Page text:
Beynac Castle Beynac in the Perigord Noir

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Explore France’s delightful Périgord Noir Region

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If you are looking for a beautiful, fascinating and charming place for a holiday, then take a moment to check out the Périgord Noir region in France.  The Périgord Noir offers all of those features as well a great climate, delicious food and excellent wine. Humans and their ancestors have lived in this hospitable area for many thousands of years.

Périgord Noir View from limestone cliffs overlook the River Dordogne in the Perigord Noir region

A view overlooking peaceful villages along the River Dordogne in the Perigord Noir

There are four regions in the Périgord in the Dordogne area of the French Aquitaine – Périgord Noir region (Black), the Périgord Vert (Green), the Périgord Pourpre (Purple) and the Périgord Blanc (White). While the whole area is interesting, let’s focus on the Périgord Noir.

It’s a region rich in authentic picturesque villages, restored castles, pre-historic anthropological sites and natural caves. The capital of the Périgord Noir region is the medieval city of Sarlat. Sarlat charms visitors with its romantic architecture, wonderful markets and village like atmosphere. It is so popular it attracts over a million tourists over the summer but even in winter, it’s a pretty place.

A village in the Perigord Noir region built under a limestone overhang on the edge of the Dordogne river

A village on the banks of the Dordogne river tucked under a limestone cliff in the Perigord Noir region

The Dordogne is Gorgeous

The Dordogne river flows through the area from east to west on its way to the Atlantic coast. Over millennia the river has etched its way through the limestone leaving deep gorges and cliffs. Ancient oak and hazelnut forests still grow over much of the area interspersed with cultivated fenceless fields.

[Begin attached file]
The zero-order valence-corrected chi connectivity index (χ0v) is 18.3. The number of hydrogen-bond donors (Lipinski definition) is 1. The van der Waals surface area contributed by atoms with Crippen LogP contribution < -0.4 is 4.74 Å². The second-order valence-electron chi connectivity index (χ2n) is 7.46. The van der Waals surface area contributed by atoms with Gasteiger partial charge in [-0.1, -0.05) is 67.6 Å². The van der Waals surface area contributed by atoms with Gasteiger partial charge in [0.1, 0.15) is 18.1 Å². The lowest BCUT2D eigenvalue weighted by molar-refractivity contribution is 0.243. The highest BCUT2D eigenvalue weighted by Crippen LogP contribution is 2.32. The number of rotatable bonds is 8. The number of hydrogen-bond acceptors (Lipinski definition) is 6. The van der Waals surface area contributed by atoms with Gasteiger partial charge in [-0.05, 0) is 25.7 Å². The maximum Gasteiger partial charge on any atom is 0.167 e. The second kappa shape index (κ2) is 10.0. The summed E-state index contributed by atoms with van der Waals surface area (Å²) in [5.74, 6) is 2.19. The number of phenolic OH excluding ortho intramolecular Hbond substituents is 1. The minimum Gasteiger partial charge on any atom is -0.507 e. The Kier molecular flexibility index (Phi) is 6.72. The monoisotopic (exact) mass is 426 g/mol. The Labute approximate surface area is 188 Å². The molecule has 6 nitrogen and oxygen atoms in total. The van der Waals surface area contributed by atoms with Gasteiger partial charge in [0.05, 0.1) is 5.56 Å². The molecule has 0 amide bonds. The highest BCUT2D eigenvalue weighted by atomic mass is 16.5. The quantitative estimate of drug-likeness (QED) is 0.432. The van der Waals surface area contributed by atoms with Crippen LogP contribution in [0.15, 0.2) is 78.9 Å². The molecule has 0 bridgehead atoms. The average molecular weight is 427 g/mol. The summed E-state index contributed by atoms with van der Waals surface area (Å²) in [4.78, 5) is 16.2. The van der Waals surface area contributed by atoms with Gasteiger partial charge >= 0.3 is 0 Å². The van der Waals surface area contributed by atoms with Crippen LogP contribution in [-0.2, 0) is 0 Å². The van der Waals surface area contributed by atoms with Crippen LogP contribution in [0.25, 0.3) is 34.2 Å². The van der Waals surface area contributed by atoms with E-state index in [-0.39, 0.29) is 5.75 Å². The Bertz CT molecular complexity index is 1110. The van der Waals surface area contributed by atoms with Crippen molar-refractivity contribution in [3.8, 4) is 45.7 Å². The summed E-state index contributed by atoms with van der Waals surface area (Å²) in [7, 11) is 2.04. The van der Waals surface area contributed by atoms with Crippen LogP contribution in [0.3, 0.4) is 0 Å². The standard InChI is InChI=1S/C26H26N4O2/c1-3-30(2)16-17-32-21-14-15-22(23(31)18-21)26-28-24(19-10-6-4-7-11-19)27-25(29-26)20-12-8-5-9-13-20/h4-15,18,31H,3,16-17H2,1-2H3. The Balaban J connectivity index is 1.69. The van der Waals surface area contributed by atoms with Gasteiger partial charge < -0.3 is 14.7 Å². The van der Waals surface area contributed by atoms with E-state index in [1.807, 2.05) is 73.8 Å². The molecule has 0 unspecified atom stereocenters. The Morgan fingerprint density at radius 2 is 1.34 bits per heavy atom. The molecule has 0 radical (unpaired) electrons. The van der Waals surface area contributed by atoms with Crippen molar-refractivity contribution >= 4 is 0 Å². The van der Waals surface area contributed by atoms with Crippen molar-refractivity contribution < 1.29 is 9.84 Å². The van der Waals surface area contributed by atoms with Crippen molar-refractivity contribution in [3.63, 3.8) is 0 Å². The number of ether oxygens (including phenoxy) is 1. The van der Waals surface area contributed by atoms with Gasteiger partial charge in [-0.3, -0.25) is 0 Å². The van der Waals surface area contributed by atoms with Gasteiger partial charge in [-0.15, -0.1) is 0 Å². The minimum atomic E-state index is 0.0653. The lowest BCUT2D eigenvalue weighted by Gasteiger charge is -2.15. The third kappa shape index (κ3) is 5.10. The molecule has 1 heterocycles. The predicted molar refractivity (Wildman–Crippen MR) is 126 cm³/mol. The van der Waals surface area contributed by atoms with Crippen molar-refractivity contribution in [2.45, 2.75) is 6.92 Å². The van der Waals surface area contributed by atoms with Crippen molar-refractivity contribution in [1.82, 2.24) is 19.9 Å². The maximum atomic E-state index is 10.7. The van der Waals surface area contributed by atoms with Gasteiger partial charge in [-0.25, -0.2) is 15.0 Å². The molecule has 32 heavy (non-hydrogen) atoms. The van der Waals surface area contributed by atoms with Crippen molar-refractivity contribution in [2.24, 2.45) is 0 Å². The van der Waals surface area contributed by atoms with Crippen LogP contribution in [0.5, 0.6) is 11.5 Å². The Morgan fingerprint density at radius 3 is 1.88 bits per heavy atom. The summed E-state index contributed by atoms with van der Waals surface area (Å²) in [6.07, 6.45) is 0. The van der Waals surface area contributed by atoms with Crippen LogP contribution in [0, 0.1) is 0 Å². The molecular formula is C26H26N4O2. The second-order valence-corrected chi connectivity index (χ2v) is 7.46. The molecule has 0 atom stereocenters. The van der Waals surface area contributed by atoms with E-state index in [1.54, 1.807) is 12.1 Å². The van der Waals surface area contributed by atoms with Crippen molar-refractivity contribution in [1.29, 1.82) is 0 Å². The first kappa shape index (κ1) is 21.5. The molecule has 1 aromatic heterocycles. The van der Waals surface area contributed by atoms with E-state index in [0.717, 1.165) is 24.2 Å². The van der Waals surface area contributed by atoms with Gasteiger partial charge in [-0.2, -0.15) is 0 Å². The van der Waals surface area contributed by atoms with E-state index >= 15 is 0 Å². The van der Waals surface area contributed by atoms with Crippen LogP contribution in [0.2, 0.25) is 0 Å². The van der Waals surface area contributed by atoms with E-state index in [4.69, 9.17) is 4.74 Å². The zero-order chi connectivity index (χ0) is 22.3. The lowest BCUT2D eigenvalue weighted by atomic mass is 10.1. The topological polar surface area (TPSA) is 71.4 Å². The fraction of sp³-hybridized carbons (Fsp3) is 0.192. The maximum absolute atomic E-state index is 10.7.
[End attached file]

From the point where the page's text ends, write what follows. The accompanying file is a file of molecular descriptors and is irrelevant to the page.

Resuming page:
This is the northern region of French Aquitaine where France and England clashed through the Hundred Years War. Battles and skirmishes were fought throughout the 14th and 15th centuries. There are over 1,000 castles in the area, some crumbling ruins, others lovingly restored. While the castles in the Loire Valley may have all the glamour, those in the Périgord are older and equally as interesting. Many are definitely worth a visit with great views from their ramparts.

Two of the more renowned castles are Beynac which was on the French side of the river, while the fort of Castelnaud is directly across the river on the English side. The impenetrable Castelnaud is now a privately owned museum featuring medieval warfare.  For an interesting side note, the movies ‘Ever After’ and ‘Chocolat’ were filmed in the village of Beynac.

If you are inspired to explore other medieval cities and castles check out this blog post on Lithuania for some more interesting history.

Périgord Noir Beynac Castle Beynac in the Perigord Noir

View of Beynac Castle and medieval village in the Perigord Noir region

Charge like a Knight through Ancient Oak Forests

I rode on a horse trek for some days through the Perigord Noir region. It was magic riding from castle to castle, exploring overgrown trails and historic Roman ways through gnarly oak forests. Not to mention feasting like nobility every lunch and dinner time! Luckily the horses didn’t seem to mind the extra weight.

When you catch a view over the oak forests and fields it seems like there are ruins of fortified castles on every outcrop. If you travel through the area in summer bright fields of nodding sunflowers will greet you. Another main crop is tobacco.

The French Cradle of Mankind

The Vézère valley is a UNESCO World Heritage area where there are an extraordinary number of interesting anthropological and archaeological sites. This might be the land of your ancestors so maybe you will feel instantly at home in France’s “Cradle of Mankind” in the Périgord Noir region.

In 1940 a young Montignac local accidentally discovered beautiful paintings in the limestone cave system. The now world famous Lascaux caves are covered with prehistoric artwork deep underground. The astounding paintings are estimated to have been painted about 17,000 years ago. Tourists can no longer visit the actual caves because of the deterioration moist breath and body heat cause.